Possible responses of Arab countries to nuclear armed Iranian threats
The nuclear domino theory provides a discourse of what could happen in case one country goes nuclear (Zarif, 2014). This is evident in the announcements made by a string of countries in the Middle East where Egypt affirmed the desire to acquiring significant nuclear technology which were echoed by Morocco and different Arab governments among them being Saudi Arabia. However, the assumptions on the basis of the domino theory do not strictly point to a nuclear arms race in the Middle East. The response analysis by Zarif (2014) is narrowly limited by many years required for nuclear arms development besides the hurdles such countries could face. As it may sound an immediate response, Iran could have wielded the required atomic bomb that gives it a new military status in the Middle East.
The response could be evaluated against the motives that drive Iran to acquire the nuclear weapon and the animosity towards the neighboring states U.S.A. and Israel. The motives of acquiring can be summarized into being defensive in nature, leadership protection, isolation because of the Iran/Iraq war, as a possible deterrence to the dominance of U.S.A. in the Middle East region and the accompanying hostile posture, and as a possible military hardware to decimate Israel, which is logically most unlikely. Miller (2014) argues that animosity is in the context of supporting military groups viewed as terrorists and the struggle to destabilise other countries such as the United Arab Emirates. Miller (2014) argues in the context of Iran’s activities by drawing on the hostile and covert involvement of Iran in many activities deemed to be destabilising Middle East region, countries within the region could be ready to improve self-defence to counter the spreading influence of an emboldened nuclear armed Iran.
In response, the analytic surface of the responses of different countries could include a review of defense policies such as that between Israel and U.S.A. However, if the U.S.A. opts to use pre-emptive strategy to counter the threat from Iran by intervening militarily by moving military hardware into the region, the Arab nations’ responses could be reactive. Use of a preventive approach could elicit suspicion among the Arab States which view the U.S.A. and her military presence with suspicion. However, countries such as Saudi Arabia could not like to be embroiled in a conflict that might evolve between Ian and the U.S.A. with Israel inclusive. This is exemplified in the 1996 Khobar Towers bombing which was resisted by the Saudis. This is in addition to any response from the Arab states and citizens that could arise in case the state of Israel goes to war with Iran.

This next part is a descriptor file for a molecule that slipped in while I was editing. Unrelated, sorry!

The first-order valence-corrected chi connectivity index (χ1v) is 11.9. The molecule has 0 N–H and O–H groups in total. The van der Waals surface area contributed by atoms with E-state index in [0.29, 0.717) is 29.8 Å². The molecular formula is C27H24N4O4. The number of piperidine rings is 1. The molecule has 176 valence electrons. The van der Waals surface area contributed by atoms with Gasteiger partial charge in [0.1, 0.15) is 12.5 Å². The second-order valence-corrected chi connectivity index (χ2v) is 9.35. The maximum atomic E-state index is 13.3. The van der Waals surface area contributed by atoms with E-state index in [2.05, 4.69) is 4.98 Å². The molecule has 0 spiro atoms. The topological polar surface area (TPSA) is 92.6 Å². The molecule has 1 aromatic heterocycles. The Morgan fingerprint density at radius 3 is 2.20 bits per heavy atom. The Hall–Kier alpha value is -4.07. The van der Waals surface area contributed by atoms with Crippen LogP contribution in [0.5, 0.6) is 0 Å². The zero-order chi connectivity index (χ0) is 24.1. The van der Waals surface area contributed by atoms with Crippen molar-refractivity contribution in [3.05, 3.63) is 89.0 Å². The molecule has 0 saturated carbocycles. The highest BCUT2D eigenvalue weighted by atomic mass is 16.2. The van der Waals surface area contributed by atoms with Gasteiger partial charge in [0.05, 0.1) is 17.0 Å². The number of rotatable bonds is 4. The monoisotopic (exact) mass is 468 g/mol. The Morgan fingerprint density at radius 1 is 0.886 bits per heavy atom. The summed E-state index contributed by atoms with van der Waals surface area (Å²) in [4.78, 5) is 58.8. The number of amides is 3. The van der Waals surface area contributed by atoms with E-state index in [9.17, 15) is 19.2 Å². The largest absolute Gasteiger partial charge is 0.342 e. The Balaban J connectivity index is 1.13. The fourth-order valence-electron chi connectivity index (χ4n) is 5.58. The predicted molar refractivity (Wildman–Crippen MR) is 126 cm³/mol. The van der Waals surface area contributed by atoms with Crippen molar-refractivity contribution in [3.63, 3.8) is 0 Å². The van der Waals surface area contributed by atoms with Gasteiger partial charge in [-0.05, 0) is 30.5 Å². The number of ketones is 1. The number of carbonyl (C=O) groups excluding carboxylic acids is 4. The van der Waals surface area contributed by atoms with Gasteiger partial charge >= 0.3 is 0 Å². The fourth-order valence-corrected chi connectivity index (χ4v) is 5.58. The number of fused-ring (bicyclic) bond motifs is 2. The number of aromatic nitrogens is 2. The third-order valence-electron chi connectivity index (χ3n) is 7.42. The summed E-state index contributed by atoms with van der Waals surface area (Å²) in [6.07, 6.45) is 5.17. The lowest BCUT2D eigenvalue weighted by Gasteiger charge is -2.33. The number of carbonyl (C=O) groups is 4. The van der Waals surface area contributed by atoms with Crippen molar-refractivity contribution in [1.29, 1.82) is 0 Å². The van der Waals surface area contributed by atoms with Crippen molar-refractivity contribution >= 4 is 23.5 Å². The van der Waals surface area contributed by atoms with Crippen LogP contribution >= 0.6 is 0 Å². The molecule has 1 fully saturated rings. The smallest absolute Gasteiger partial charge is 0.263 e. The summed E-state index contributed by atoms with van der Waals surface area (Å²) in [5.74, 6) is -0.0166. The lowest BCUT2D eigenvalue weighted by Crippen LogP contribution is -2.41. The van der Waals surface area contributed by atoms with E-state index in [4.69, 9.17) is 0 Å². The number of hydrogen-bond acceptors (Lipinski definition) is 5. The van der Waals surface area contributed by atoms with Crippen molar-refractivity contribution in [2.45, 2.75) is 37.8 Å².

One aspect of an immediate reaction could be an increase in military spending as evidence points to the UAE’s spending on scud missiles from North Korea and combat aircraft from France and the United States. According to Stern (2007), the possibility of procuring nuclear delivery systems such as the F-16 aircraft could be an immediate option for many countries that could look to China, Pakistan, India, and U.S.A. to provide the nuclear bomb for delivery at the enemy. Here, skeptical arguments show that U.S.A. might not use the option because of the capability to deliver the nuclear weapons. Other countries could strive to procure different military hardware delivery systems such as the ballistic missiles such as the M-9 that is accurate from China (Kerr 2014). The entire scenario could be a race to acquire the most destructive tactical conventional weapons while mapping out how to acquire the nuclear weapon either domestically or to purchase it for deterrence purposes. However, the introduction of the Joint Comprehensive Plan of Action